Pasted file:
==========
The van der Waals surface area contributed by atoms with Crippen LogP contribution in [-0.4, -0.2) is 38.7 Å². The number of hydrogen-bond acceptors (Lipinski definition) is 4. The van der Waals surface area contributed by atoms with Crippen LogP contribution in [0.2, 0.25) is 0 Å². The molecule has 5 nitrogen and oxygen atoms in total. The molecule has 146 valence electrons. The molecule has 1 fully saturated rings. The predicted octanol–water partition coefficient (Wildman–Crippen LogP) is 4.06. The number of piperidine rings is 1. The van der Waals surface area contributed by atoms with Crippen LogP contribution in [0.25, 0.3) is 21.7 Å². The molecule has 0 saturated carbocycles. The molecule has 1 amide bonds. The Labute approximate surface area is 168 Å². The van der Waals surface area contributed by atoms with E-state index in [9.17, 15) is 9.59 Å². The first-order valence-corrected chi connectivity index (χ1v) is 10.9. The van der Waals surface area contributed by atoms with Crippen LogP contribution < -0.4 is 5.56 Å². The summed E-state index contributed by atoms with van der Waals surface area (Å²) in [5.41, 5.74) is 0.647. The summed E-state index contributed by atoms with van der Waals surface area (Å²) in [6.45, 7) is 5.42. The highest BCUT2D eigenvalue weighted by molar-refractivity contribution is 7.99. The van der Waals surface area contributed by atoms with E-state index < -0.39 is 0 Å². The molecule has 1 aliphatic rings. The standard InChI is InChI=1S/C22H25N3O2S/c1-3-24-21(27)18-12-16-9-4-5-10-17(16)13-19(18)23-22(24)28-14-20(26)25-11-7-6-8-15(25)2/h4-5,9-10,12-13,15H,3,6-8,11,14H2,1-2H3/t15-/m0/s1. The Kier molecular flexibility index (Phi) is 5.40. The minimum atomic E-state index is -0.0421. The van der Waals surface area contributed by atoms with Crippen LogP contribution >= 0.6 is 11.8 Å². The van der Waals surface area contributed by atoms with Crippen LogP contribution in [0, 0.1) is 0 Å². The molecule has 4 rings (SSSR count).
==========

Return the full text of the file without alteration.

The van der Waals surface area contributed by atoms with Crippen LogP contribution in [-0.4, -0.2) is 38.7 Å². The number of hydrogen-bond acceptors (Lipinski definition) is 4. The van der Waals surface area contributed by atoms with Crippen LogP contribution in [0.2, 0.25) is 0 Å². The molecule has 5 nitrogen and oxygen atoms in total. The molecule has 146 valence electrons. The molecule has 1 fully saturated rings. The predicted octanol–water partition coefficient (Wildman–Crippen LogP) is 4.06. The number of piperidine rings is 1. The van der Waals surface area contributed by atoms with Crippen LogP contribution in [0.25, 0.3) is 21.7 Å². The molecule has 0 saturated carbocycles. The molecule has 1 amide bonds. The Labute approximate surface area is 168 Å². The van der Waals surface area contributed by atoms with E-state index in [9.17, 15) is 9.59 Å². The first-order valence-corrected chi connectivity index (χ1v) is 10.9. The van der Waals surface area contributed by atoms with Crippen LogP contribution < -0.4 is 5.56 Å². The summed E-state index contributed by atoms with van der Waals surface area (Å²) in [5.41, 5.74) is 0.647. The summed E-state index contributed by atoms with van der Waals surface area (Å²) in [6.45, 7) is 5.42. The highest BCUT2D eigenvalue weighted by molar-refractivity contribution is 7.99. The van der Waals surface area contributed by atoms with E-state index < -0.39 is 0 Å². The molecule has 1 aliphatic rings. The standard InChI is InChI=1S/C22H25N3O2S/c1-3-24-21(27)18-12-16-9-4-5-10-17(16)13-19(18)23-22(24)28-14-20(26)25-11-7-6-8-15(25)2/h4-5,9-10,12-13,15H,3,6-8,11,14H2,1-2H3/t15-/m0/s1. The Kier molecular flexibility index (Phi) is 5.40. The minimum atomic E-state index is -0.0421. The van der Waals surface area contributed by atoms with Crippen LogP contribution >= 0.6 is 11.8 Å². The van der Waals surface area contributed by atoms with Crippen LogP contribution in [0, 0.1) is 0 Å². The molecule has 4 rings (SSSR count).